How I manage the stress…

…of working as a freelancer when the work isn’t there.

At the beginning of the year I decided that I had taken on too much work in 2018 and that I would slow down a bit because I felt my work-life balance wasn’t right. (see post here) It is now September and I’m reviewing some of my decisions – was I too hasty in January? Should I have been networking a bit more in March?

I like to plan my workload and know when I have projects coming to me, that way I can work out my finances and project my income over the coming months. However I’m now wobbling because although I have a lot of work on at the moment, I need to look ahead to November – January and hope that the work starts coming in.

My clients have also been having tricky times and that does effect when they can hire me. This has meant that projects have been delayed, cancelled out they’ve chosen a different path to launch. All of this I completely understand but it has meant that I feel like I’m lurching from one project to the next without a strategy for my business. Something that can, at times make me anxious.

Looking back, I realise that except for last year, this happens most years in September. I’ve looked at my finances over the past 3 years and seen that I experience this wobble and every time this is what I do:

  • Network! I run through my list of contacts and say hello – gently reminding people that I exist and if they’d like to meet for a coffee/chat.
  • Look back at previous clients and get in touch. Do they have a new project that I can help with?
  • Update my LinkedIn profile with recent successes and projects I’m proud of.
  • Search for new clients – I get on the internet and search for businesses that I know that I can help. Making cold call approaches isn’t ideal but I have found some of my most productive projects through this.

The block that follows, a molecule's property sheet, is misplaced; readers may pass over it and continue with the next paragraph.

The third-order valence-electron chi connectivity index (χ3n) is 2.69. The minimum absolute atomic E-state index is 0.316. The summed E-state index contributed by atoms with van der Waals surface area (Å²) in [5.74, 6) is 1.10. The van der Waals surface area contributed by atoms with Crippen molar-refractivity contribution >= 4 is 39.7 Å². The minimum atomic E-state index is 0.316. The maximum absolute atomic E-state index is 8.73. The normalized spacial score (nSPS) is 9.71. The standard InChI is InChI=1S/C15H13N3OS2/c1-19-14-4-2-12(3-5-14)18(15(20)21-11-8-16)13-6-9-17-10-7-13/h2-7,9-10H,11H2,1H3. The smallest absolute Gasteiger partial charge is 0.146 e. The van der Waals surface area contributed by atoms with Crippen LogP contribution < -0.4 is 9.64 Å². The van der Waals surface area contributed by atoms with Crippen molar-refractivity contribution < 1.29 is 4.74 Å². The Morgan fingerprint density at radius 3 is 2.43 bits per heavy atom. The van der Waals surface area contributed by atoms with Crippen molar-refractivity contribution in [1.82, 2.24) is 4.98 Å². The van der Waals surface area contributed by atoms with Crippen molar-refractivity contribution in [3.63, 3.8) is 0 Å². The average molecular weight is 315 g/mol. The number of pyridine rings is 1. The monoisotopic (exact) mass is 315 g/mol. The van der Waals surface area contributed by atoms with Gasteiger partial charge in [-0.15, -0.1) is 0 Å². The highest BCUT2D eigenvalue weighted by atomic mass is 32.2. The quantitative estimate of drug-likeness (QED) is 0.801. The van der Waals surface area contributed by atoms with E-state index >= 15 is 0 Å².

• Take myself off for a walk, get my heart going and start thinking about other ways that I can boost my income.
  • Tell friends and family that I’m looking for new clients in the coming months. I speak to parents at the playground as well, just in case. This is a tricky one because I never want to seem pushy or desperate (its a fine line…) but it can open up new avenues of work that I would never have expected.

I also know that I have to have a little faith in my abilities and my work ethic – because I work exceedingly hard for my clients and my enthusiasm for the work is always appreciated. Sometimes that can be hard when the diary is looking a little bare.

Early morning walk with Maggie
Go for a walk when I’m feeling stuck. (with my dog, she always helps!)

Other tricks that I *ought* to do include:

  • saving more of my income when the good times are rolling, that way I can stretch my income further. I do this in a fashion but I’m now making attempts to do this properly by creating a new account where I stash my “rainy day funds” so that this can be a comfort blanket to me when I’m stressing about money!
  • Keep a tighter rein on my spending – check my subscriptions (I just realised I was paying £9.99 a month for Dropbox still) and see where I can make budget cuts throughout the year.
  • Start to plan my business more – I’m considering starting to Bullet Journal as I can see how the techniques used there do help keep you focused on your ambitions and you can track your days.
  • Take one working day a quarter and plan the following 3 months work. Start making the contacts then, so that I can feel in control of my work flow or at least know that I am working towards it.

I’d be really curious to know how you plan your finances and/workload because I think that I need to step this up a bit!

Falling into the freelance trap

…and how to avoid it

I recently read an article in the Telegraph by Maria Lally that was warning mothers to not ‘fall into the freelance trap.” It was published in March 2019 but I do feel that it is still very relevant.